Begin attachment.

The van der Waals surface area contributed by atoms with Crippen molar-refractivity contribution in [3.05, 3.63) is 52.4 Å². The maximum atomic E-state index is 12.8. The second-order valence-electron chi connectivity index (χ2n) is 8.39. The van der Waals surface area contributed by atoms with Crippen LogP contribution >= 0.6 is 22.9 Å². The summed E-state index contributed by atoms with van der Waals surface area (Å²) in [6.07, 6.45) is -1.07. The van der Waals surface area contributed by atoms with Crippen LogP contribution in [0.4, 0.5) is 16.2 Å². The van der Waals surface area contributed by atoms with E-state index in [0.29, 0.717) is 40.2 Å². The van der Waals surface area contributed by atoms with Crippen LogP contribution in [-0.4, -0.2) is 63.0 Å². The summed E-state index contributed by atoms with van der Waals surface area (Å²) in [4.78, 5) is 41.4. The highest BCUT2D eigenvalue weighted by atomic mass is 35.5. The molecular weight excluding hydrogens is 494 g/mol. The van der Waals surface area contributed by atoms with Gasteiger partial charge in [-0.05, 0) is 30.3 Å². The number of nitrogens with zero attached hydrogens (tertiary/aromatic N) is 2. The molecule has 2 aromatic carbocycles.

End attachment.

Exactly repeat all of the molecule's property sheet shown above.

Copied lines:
The van der Waals surface area contributed by atoms with Crippen molar-refractivity contribution in [3.05, 3.63) is 52.4 Å². The maximum atomic E-state index is 12.8. The second-order valence-electron chi connectivity index (χ2n) is 8.39. The van der Waals surface area contributed by atoms with Crippen LogP contribution >= 0.6 is 22.9 Å². The summed E-state index contributed by atoms with van der Waals surface area (Å²) in [6.07, 6.45) is -1.07. The van der Waals surface area contributed by atoms with Crippen LogP contribution in [0.4, 0.5) is 16.2 Å². The van der Waals surface area contributed by atoms with E-state index in [0.29, 0.717) is 40.2 Å². The van der Waals surface area contributed by atoms with Crippen LogP contribution in [-0.4, -0.2) is 63.0 Å². The summed E-state index contributed by atoms with van der Waals surface area (Å²) in [4.78, 5) is 41.4. The highest BCUT2D eigenvalue weighted by atomic mass is 35.5. The molecular weight excluding hydrogens is 494 g/mol. The van der Waals surface area contributed by atoms with Gasteiger partial charge in [-0.05, 0) is 30.3 Å². The number of nitrogens with zero attached hydrogens (tertiary/aromatic N) is 2. The molecule has 2 aromatic carbocycles.